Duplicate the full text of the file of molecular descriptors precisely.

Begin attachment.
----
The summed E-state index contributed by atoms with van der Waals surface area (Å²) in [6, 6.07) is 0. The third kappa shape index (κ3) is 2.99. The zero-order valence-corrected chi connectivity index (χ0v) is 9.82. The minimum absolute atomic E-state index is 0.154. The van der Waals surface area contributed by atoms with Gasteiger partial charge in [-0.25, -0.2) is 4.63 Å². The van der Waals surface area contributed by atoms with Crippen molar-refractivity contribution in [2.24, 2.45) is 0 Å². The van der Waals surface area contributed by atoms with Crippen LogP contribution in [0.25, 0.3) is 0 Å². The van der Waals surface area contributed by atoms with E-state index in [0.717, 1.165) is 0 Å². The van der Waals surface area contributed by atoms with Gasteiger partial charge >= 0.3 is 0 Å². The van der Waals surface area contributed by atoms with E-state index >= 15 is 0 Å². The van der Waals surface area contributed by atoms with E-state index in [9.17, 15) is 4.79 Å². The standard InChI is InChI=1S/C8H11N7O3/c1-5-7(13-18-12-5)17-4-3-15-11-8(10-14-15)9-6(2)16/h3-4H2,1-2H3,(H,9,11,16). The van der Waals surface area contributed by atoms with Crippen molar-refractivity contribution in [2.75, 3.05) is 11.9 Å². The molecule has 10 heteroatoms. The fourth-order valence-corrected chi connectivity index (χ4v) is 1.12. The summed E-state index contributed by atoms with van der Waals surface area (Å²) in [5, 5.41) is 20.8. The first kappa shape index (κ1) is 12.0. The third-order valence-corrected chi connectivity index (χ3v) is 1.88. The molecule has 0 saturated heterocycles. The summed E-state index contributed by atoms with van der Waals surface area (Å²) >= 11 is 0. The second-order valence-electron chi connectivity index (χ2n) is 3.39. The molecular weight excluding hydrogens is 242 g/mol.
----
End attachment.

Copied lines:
The summed E-state index contributed by atoms with van der Waals surface area (Å²) in [6, 6.07) is 0. The third kappa shape index (κ3) is 2.99. The zero-order valence-corrected chi connectivity index (χ0v) is 9.82. The minimum absolute atomic E-state index is 0.154. The van der Waals surface area contributed by atoms with Gasteiger partial charge in [-0.25, -0.2) is 4.63 Å². The van der Waals surface area contributed by atoms with Crippen molar-refractivity contribution in [2.24, 2.45) is 0 Å². The van der Waals surface area contributed by atoms with Crippen LogP contribution in [0.25, 0.3) is 0 Å². The van der Waals surface area contributed by atoms with E-state index in [0.717, 1.165) is 0 Å². The van der Waals surface area contributed by atoms with Gasteiger partial charge >= 0.3 is 0 Å². The van der Waals surface area contributed by atoms with E-state index >= 15 is 0 Å². The van der Waals surface area contributed by atoms with E-state index in [9.17, 15) is 4.79 Å². The standard InChI is InChI=1S/C8H11N7O3/c1-5-7(13-18-12-5)17-4-3-15-11-8(10-14-15)9-6(2)16/h3-4H2,1-2H3,(H,9,11,16). The van der Waals surface area contributed by atoms with Crippen molar-refractivity contribution in [2.75, 3.05) is 11.9 Å². The molecule has 10 heteroatoms. The fourth-order valence-corrected chi connectivity index (χ4v) is 1.12. The summed E-state index contributed by atoms with van der Waals surface area (Å²) in [5, 5.41) is 20.8. The first kappa shape index (κ1) is 12.0. The third-order valence-corrected chi connectivity index (χ3v) is 1.88. The molecule has 0 saturated heterocycles. The summed E-state index contributed by atoms with van der Waals surface area (Å²) >= 11 is 0. The second-order valence-electron chi connectivity index (χ2n) is 3.39. The molecular weight excluding hydrogens is 242 g/mol.